Republican candidate Yesli Vega, who is running in Virginia’s seventh congressional district, has garnered great backlash for comments implying that women are less likely to become pregnant via rape. Vega, who is campaigning against the currently seated Democrat Abigail Spanberger, was questioned about her opinions on abortion in audio files exclusively obtained by Axios.
The candidate was queried on her stance prior to the official overturning of Roe v. Wade on the pending Supreme Court decision last month but was leaked by Axios on Monday 27 June. Citing her experience as a Prince William County supervisor and a sheriff’s deputy, Vega affirmed her beliefs for restrictions on abortion by stating, “It’s not something that’s happening organically.”
“The left will say, ‘Well what about in cases of rape or incest?’ I’m a law enforcement officer. I became a police officer in 2011. I’ve worked one case where as a result of a rape, the young woman became pregnant,” she began. The Republican was then asked the following question: “I’ve actually heard that it’s harder for a woman to get pregnant if she’s been raped. Have you heard that?”
To which Vega responded: “Well, maybe because there’s so much going on in the body. I don’t know. I haven’t, you know, seen any studies. But if I’m processing what you’re saying, it wouldn’t surprise me. Because it’s not something that’s happening organically. You’re forcing it. The individual, the male, is doing it as quickly—it’s not like, you know—and so I can see why there is truth to that. It’s unfortunate.”
Winning the Republican primary for the chance to challenge Spanberger’s seat last week, Vega went on to suggest that abortion rights groups are “pushing a narrative that the vast majority of abortions are from pregnancies as a result of rape, when in fact that is not true,” as reported by The Independent. The publication went on to cite evidence from the Centers for Disease Control and Prevention (CDC) which has statistically proven that around three million US women have experienced pregnancy via rape within their lifetime.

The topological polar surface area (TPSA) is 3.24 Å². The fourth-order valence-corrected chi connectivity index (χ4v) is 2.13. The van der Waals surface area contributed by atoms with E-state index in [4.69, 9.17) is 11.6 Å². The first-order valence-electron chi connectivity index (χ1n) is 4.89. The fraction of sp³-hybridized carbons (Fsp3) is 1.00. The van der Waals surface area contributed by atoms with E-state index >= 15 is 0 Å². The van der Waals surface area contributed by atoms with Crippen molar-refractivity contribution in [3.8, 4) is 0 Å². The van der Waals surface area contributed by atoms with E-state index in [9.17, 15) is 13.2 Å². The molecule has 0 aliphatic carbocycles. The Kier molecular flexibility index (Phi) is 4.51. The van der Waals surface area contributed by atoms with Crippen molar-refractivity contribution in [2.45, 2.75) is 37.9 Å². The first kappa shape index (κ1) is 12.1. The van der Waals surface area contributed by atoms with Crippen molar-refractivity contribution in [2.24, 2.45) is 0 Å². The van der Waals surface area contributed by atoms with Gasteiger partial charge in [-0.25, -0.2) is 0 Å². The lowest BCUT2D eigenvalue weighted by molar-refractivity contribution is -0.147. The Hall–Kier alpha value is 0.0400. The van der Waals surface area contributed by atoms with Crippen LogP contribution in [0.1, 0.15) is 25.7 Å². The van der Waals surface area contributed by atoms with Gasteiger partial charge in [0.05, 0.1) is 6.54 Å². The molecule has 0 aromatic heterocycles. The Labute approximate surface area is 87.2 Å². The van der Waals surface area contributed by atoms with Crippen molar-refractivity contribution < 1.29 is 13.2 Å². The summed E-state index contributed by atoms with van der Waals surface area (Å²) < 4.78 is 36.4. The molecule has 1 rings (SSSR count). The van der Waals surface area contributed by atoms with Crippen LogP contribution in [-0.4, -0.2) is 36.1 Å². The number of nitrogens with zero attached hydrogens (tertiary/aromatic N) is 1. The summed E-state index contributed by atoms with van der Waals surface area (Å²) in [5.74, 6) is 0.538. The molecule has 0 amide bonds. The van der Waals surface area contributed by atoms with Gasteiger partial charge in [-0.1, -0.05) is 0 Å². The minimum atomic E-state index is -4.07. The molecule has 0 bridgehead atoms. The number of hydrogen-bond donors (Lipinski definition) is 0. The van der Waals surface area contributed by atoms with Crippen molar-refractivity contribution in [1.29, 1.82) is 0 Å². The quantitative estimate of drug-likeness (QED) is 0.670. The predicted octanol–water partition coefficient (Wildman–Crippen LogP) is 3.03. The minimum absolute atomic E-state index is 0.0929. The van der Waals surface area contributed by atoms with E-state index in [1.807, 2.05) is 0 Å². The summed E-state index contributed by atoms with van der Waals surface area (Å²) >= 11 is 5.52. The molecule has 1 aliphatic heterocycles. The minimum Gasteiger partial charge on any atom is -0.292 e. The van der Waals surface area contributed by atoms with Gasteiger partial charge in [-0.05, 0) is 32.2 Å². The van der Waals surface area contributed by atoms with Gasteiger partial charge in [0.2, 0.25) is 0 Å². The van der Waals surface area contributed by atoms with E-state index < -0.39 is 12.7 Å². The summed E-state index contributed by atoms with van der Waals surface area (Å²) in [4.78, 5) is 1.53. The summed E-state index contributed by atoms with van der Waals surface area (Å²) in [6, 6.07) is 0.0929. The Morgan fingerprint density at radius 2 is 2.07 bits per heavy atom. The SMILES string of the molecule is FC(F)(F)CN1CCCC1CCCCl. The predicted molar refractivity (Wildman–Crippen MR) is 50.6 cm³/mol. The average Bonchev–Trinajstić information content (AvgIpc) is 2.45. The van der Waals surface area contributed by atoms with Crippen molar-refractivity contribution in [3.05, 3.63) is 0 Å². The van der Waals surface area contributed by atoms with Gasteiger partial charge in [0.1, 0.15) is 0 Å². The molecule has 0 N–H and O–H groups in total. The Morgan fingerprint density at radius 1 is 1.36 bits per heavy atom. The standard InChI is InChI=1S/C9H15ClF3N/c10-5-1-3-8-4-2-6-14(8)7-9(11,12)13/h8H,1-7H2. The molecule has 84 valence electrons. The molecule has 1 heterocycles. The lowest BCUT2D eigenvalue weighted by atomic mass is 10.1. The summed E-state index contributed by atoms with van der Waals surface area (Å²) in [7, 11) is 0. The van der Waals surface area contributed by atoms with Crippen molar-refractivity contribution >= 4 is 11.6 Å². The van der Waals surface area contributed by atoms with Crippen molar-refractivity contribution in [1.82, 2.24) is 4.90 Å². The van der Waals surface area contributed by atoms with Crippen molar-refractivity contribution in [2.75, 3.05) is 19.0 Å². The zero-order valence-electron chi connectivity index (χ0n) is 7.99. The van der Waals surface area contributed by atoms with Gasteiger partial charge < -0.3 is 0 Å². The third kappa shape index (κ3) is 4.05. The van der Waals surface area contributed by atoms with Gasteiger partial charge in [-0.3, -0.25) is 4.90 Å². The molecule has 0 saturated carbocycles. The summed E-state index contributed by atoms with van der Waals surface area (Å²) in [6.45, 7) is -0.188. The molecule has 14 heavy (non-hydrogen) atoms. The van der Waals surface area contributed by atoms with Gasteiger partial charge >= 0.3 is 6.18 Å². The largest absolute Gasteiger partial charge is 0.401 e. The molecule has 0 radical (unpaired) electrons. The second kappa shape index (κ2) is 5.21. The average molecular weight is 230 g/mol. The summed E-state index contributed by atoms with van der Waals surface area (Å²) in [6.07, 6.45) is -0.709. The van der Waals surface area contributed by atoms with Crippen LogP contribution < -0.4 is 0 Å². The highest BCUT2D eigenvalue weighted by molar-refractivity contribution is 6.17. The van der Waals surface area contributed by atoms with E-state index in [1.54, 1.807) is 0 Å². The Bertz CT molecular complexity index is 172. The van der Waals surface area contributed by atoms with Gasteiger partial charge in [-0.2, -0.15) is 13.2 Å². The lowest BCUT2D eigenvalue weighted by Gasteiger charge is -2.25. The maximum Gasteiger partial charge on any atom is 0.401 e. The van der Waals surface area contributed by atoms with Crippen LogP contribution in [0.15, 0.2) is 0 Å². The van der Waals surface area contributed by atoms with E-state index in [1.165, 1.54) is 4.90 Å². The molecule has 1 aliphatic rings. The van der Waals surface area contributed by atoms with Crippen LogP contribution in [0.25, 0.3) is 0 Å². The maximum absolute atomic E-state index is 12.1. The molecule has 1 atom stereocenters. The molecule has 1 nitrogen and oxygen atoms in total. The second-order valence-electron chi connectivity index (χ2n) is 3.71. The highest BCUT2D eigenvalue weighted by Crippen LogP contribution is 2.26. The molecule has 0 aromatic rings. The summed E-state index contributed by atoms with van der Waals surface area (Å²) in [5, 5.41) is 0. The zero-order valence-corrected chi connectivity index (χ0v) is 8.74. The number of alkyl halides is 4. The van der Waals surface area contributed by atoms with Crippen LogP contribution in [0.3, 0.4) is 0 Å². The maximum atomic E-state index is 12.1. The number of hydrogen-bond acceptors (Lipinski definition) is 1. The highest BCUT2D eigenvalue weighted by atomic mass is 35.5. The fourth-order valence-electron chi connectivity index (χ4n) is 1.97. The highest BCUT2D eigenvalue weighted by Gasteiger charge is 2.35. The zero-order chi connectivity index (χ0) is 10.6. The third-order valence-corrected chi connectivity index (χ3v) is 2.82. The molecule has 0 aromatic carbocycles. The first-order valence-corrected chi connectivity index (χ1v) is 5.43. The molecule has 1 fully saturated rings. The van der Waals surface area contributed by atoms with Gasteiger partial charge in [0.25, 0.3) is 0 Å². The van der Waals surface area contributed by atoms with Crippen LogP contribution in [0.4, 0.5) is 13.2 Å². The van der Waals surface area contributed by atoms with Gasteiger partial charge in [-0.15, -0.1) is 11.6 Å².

In fact, another 1996 study into pregnancy rates via assault showed that the US national rape-related pregnancy rate was “five per cent per rape among victims of reproductive age (aged 12 to 45).” A statistic that culminates in around 32,000 pregnancies as a product of rape each year and “among 34 cases of rape-related pregnancy, the majority occurred among adolescents and resulted from assault by a known, often [related] perpetrator.”
Vega’s comments have come under fire with VoteVets—a committee dedicated to the electing of progressive veterans to office—that took to Twitter and stated, “Yesli Vega is an extremist and way out of touch with voters in Virginia and throughout the country. We didn’t fight overseas to have our freedoms taken away here at home by people like Vega. Her comments are outrageous, disgusting and shameful.”
President Pro Tempore for the Senate of Virginia, Louise Lucas also wrote, “This woman is running around in law enforcement spewing this kind of crap? She’s a complete disgrace to everyone else wearing that uniform.” Her currently elected rival Spanberger also responded to the Republican candidate’s comments published by Axios, stating that it is “shamefully disrespectful toward victims of rape, and clearly indicate that she is not qualified to be making serious policy decisions.”
When asked for comments about her remarks by Axios, Vega told the publication in a statement, “I’m a mother of two, I’m fully aware of how women get pregnant.”